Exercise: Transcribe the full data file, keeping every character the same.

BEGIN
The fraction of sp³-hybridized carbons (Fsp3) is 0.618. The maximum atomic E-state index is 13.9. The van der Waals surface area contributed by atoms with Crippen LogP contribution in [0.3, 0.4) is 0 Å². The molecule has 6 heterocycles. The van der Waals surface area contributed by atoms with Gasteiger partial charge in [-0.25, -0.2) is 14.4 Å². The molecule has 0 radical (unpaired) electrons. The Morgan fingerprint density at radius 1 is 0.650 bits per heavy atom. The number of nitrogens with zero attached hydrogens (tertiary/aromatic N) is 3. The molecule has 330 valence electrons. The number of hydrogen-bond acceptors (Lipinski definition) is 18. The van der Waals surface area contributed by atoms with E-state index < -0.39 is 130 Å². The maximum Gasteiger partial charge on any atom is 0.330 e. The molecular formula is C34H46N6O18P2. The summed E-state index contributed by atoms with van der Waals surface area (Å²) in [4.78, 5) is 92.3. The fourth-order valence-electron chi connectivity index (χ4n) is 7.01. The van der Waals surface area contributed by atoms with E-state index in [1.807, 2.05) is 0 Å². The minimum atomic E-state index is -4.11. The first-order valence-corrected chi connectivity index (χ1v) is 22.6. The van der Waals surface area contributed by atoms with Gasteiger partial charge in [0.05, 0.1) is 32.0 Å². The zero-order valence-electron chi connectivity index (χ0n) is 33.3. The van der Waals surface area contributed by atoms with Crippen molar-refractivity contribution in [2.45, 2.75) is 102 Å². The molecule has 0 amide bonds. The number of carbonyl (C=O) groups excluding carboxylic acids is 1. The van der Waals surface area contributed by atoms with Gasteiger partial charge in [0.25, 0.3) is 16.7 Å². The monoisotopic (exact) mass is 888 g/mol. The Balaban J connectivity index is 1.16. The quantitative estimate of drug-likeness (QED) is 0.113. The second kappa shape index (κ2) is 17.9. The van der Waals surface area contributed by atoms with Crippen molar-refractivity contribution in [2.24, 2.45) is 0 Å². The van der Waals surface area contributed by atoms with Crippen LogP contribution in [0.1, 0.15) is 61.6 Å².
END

The fraction of sp³-hybridized carbons (Fsp3) is 0.618. The maximum atomic E-state index is 13.9. The van der Waals surface area contributed by atoms with Crippen LogP contribution in [0.3, 0.4) is 0 Å². The molecule has 6 heterocycles. The van der Waals surface area contributed by atoms with Gasteiger partial charge in [-0.25, -0.2) is 14.4 Å². The molecule has 0 radical (unpaired) electrons. The Morgan fingerprint density at radius 1 is 0.650 bits per heavy atom. The number of nitrogens with zero attached hydrogens (tertiary/aromatic N) is 3. The molecule has 330 valence electrons. The number of hydrogen-bond acceptors (Lipinski definition) is 18. The van der Waals surface area contributed by atoms with E-state index < -0.39 is 130 Å². The maximum Gasteiger partial charge on any atom is 0.330 e. The molecular formula is C34H46N6O18P2. The summed E-state index contributed by atoms with van der Waals surface area (Å²) in [4.78, 5) is 92.3. The fourth-order valence-electron chi connectivity index (χ4n) is 7.01. The van der Waals surface area contributed by atoms with E-state index in [1.807, 2.05) is 0 Å². The minimum atomic E-state index is -4.11. The first-order valence-corrected chi connectivity index (χ1v) is 22.6. The van der Waals surface area contributed by atoms with Gasteiger partial charge in [0.05, 0.1) is 32.0 Å². The zero-order valence-electron chi connectivity index (χ0n) is 33.3. The van der Waals surface area contributed by atoms with Crippen molar-refractivity contribution in [2.45, 2.75) is 102 Å². The molecule has 0 amide bonds. The number of carbonyl (C=O) groups excluding carboxylic acids is 1. The van der Waals surface area contributed by atoms with Gasteiger partial charge in [0.25, 0.3) is 16.7 Å². The monoisotopic (exact) mass is 888 g/mol. The Balaban J connectivity index is 1.16. The quantitative estimate of drug-likeness (QED) is 0.113. The second kappa shape index (κ2) is 17.9. The van der Waals surface area contributed by atoms with Crippen molar-refractivity contribution in [2.24, 2.45) is 0 Å². The van der Waals surface area contributed by atoms with Crippen LogP contribution in [0.1, 0.15) is 61.6 Å².